You just can't keep a good girl down . . . unless you use the proper methods. Piper McCloud can fly. Just like that. Easy as pie. Sure, she hasn't mastered reverse propulsion and her turns are kind of sloppy, but she's real good at loop-the-loops. Problem is, the good folk of Lowland County are afraid of Piper. And her ma's at her wit's end. So it seems only fitting that she leave her parents' farm to attend a top-secret, maximum-security school for kids with exceptional abilities. School is great at first with a bunch of new friends whose skills range from super-strength to super-genius. (Plus all the homemade apple pie she can eat!) But Piper is special, even among the special. And there are consequences. Consequences too dire to talk about. Too crazy to consider. And too dangerous to ignore. At turns exhilarating and terrifying, Victoria Forester's debut novel has been praised by Stephenie Meyer, author of the Twilight saga, as "the oddest/sweetest mix of "Little House on the Prairie" and "X-Men."..Prepare to have your heart warmed." "The Girl Who Could Fly" is an unforgettable story of defiance and courage about an irrepressible heroine who can, who will, who must . . . fly. Praise for Victoria Forester and "The Girl Who Could Fly" "It's the oddest/sweetest mix of "Little House on the Prairie" and "X-Men." I was smiling the whole time (except for the part where I cried). I gave it to my mom, and I'm reading it to my kids--it's absolutely multigenerational. Prepare to have your heart warmed." Stephenie Meyer, author of the Twilight saga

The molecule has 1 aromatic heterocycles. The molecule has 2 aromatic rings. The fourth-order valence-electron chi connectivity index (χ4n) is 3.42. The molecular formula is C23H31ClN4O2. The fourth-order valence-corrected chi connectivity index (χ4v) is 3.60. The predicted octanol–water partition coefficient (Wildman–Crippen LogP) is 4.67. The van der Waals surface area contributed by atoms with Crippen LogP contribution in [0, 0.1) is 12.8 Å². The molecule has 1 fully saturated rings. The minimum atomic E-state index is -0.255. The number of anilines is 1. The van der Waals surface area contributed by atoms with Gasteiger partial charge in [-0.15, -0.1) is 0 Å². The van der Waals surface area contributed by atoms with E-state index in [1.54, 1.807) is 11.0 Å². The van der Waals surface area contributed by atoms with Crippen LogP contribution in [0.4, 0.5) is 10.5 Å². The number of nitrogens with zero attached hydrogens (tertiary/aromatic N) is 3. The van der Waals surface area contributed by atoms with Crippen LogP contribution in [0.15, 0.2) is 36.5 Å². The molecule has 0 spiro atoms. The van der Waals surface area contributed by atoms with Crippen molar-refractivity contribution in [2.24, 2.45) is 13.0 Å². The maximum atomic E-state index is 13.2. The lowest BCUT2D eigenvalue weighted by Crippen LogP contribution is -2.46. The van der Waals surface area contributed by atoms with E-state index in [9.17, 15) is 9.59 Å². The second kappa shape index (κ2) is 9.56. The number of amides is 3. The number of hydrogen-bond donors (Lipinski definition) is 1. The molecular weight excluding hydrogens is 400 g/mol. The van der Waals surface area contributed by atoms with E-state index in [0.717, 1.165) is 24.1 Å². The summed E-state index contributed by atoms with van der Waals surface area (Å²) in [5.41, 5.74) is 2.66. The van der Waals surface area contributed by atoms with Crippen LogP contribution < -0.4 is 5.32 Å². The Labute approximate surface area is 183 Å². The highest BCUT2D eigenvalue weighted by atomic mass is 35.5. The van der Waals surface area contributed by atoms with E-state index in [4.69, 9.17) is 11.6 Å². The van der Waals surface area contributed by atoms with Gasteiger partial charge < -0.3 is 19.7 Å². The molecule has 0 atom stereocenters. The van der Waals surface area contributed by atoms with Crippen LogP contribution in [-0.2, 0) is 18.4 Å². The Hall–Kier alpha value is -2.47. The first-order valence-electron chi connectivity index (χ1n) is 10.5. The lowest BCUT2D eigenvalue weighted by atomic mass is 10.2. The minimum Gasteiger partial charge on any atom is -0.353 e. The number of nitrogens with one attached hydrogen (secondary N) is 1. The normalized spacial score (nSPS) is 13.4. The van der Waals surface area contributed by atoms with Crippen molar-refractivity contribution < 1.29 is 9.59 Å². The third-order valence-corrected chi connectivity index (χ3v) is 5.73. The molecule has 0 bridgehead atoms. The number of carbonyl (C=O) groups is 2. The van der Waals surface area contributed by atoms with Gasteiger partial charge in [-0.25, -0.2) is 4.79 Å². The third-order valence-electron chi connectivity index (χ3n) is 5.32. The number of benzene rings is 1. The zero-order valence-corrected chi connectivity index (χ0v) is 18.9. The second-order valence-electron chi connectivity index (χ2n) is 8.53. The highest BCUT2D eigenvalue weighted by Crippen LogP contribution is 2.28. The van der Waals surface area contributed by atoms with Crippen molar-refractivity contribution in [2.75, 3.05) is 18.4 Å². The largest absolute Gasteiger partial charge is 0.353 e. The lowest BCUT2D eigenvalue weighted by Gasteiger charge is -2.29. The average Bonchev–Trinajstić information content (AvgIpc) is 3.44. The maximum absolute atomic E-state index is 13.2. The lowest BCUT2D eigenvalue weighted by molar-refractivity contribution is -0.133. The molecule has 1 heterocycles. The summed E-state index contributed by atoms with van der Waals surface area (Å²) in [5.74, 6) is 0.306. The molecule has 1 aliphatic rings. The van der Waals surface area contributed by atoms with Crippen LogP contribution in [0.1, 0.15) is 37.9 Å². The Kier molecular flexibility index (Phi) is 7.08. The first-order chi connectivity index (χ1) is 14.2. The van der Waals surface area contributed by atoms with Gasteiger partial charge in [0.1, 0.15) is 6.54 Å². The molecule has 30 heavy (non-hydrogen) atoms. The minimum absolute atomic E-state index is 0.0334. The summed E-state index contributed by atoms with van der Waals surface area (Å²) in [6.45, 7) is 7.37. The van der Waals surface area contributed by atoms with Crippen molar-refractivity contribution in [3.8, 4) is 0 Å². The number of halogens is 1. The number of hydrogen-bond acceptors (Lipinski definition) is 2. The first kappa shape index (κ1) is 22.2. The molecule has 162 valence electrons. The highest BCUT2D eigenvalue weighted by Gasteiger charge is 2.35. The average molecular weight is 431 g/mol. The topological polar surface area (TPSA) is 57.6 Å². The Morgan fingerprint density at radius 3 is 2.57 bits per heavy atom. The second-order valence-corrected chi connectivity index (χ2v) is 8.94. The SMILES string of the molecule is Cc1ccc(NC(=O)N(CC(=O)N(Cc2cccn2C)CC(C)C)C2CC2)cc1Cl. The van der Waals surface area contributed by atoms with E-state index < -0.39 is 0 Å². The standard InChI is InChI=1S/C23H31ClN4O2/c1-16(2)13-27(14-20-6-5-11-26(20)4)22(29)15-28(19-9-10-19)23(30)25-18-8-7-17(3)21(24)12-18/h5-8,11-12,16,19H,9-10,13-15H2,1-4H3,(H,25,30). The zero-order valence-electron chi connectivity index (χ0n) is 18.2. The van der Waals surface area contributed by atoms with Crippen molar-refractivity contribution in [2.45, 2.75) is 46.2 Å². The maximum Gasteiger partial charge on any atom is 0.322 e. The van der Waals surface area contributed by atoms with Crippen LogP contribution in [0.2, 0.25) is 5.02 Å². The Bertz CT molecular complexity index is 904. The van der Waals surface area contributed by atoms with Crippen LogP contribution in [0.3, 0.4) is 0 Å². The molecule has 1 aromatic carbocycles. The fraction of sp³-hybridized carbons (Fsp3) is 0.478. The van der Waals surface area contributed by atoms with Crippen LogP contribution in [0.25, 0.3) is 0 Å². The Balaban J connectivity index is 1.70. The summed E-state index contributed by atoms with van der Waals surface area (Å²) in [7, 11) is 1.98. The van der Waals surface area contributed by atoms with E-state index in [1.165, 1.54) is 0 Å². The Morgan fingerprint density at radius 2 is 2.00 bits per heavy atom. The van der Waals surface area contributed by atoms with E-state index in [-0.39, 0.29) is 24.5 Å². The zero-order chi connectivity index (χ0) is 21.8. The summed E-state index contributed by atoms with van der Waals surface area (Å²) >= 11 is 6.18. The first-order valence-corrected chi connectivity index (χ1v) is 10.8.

"In this terrific debut novel, readers meet Piper McCloud, the late-in-life daughter of farmers...The story soars, just like Piper, with enough loop-de-loops to keep kids uncertain about what will come next....Best of all are the book's strong, lightly wrapped messages about friendship and authenticity and the difference between doing well and doing good."--"Booklist, "Starred Review "Forester's disparate settings (down-home farm and futuristic ice-bunker institute) are unified by the rock-solid point of view and unpretentious diction... any child who has felt different will take strength from Piper's fight to be herself against the tide of family, church, and society."--"The Horn Book Review""" "The Girl Who Could Fly" is a 2009 Bank Street - Best Children's Book of the Year.